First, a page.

605 E Northern Lights Blvd.
$6-$15 per plate 11 a.m. to midnight Monday through Sunday, noon to 10 p.m. Sunday
While I've been trying to review restaurants that are off the beaten path, sometimes I stop by places in Anchorage that have a significant local following -- after all, there are reasons why the path has been beaten. Panda Oriental Cuisine sits on Northern Lights Boulevard, in a small building that used to be a Dunkin' Donutsfranchise during the 1980s, just west of its intersection with the New Seward Highway.
Competition in the area is fairly heavy, with Asian fare also available at places like Charlie's Bakery and Ruby's Cafe, a short drive to the west along Northern Lights. The parking lot has left than a dozen spaces, although it's the kind of restaurant whose patrons often overflow to adjacent businesses; usually, parking in the area is near but not at capacity.
There isn't much space at Panda but what's there is used efficiently, with the front cashier's station doubling as a staging area for take-out and delivery orders. The small main dining area is dominated by eight to 10 booths, with a single line of long tables down the center of the room similar to the communal seating arrangements I've seen at Hula Hands Polynesian Restaurant. Tasteful Chinese decor brightens up the intimate space, although the recent addition of a flat-screen TV high along one wall is somewhat distracting even with the volume turned down.With much of Panda's selection of Chinese, Japanese and Korean specialties intended for "family-style" service and sharing among diners, I took a look at the menu's list of lunch specials.
Unlike more limited lunch menus I've seen before, Panda's contains more than two dozen single-entree and multiple-entree choices, all served from 11 a.m. to 3 p.m. with the soup of the day and your choice of fried or steamed rice, as well as an egg roll or a fried won ton.
Eventually I decided on Lunch Special No. 27 ($9.95), a combination of Mongolian beef and chicken teriyaki; a cup of egg flower soup was set before me almost immediately after I ordered, with the rest of my meal arriving just as I started on the soup. The egg flower soup was a fine starter course for the meal, less salty and filling than the won ton soup I usually order in Chinese restaurants but still delicious, the chicken-broth base of the soup lending flavor to the egg mixed in as it was cooked. I found myself wanting to add pepper to the soup, only to dredge up some from the bottom of the bowl with my spoon; it was a good portion as well, enough to whet the appetite yet not enough to make eating the food that followed a chore.
I went for the Mongolian beef almost immediately after I was served, since it was easily the most fragrant item on the plate: bits of garlic competed with sliced onions and shoots of green onions to capture my attention, all braised with the beef in a sweet sauce that tempered the onions' strength and bound together the onions with pieces of the meat. The sauce seeped into a small bed of dry rice noodles upon which the beef was served, making the last few mouthfuls vaguely reminiscent of yakisoba as some of the noodles soaked up its flavor.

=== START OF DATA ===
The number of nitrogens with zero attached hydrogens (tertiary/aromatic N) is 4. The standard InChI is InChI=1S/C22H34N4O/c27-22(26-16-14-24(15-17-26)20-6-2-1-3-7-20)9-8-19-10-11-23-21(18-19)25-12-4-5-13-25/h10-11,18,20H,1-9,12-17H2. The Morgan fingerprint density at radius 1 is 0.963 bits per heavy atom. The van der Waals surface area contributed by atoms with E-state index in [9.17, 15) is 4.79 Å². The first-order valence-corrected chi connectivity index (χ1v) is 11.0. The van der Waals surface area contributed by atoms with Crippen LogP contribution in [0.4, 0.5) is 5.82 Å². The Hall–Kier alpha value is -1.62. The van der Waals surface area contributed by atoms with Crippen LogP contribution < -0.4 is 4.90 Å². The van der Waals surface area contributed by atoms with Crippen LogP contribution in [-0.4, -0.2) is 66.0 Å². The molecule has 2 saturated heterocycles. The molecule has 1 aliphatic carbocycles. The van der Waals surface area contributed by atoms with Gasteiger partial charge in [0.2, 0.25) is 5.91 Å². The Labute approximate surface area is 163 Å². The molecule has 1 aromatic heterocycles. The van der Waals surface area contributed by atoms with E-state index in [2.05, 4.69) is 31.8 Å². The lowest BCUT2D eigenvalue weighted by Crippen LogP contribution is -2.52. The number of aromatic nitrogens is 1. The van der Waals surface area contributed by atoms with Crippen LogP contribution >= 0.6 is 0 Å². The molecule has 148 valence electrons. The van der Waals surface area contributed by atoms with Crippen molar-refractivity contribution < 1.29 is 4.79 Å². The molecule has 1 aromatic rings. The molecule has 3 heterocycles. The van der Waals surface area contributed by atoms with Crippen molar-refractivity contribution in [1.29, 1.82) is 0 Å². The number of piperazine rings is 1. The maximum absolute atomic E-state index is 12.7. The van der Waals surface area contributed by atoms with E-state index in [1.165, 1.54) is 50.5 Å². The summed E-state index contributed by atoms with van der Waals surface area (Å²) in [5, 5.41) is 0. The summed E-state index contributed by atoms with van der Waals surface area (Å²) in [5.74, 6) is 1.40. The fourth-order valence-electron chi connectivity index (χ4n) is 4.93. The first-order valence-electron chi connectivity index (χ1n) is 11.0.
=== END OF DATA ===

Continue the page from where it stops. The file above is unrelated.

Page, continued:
I found the teriyaki chicken a slightly more bland counterpoint to the beef, strips of chicken grilled black in spots sitting beneath a drizzle of slightly salty teriyaki sauce. It's a different method of preparation than that of Fukumaru Teriyaki in Spenard, which marinates and cooks its teriyaki chicken, with strengths and weaknesses: while the taste of the teriyaki sauce is stronger uncooked it doesn't suffuse the meat, which makes it feel like it's not a coherent dish the way the beef is.
Alongside the two portions of meat was a heaping helping of fried rice, the default side choice since I'd forgotten to specify which type I wanted. While I'm usually a steamed-rice devotee since fried rice can get heavy fast, Panda's was light and fluffy throughout, with peas and diced carrots balancing out the rich flavors fried into the rice. The small and crisp egg roll on the edge of the plate was a similar story, its blend of cabbage and bean sprouts within clearing the palate once its outer coating gave way.
It really hasn't been a matter of if but when I'd visit Panda, given its central location and wide array of dishes available to local diners during the lunch rush. An added surprise was the speed of my service, which I've seen during quiet dinners but didn't assume I'd see maintained through a weekday lunch rush.
As I rose to head back to the station, the dining room filling up with hungry customers, I considered how the restaurant exemplified the piece of wisdom I'd just received from the fortune cookie delivered alongside my bill: "If you continually give, you will continually have."
Contact Chris Klint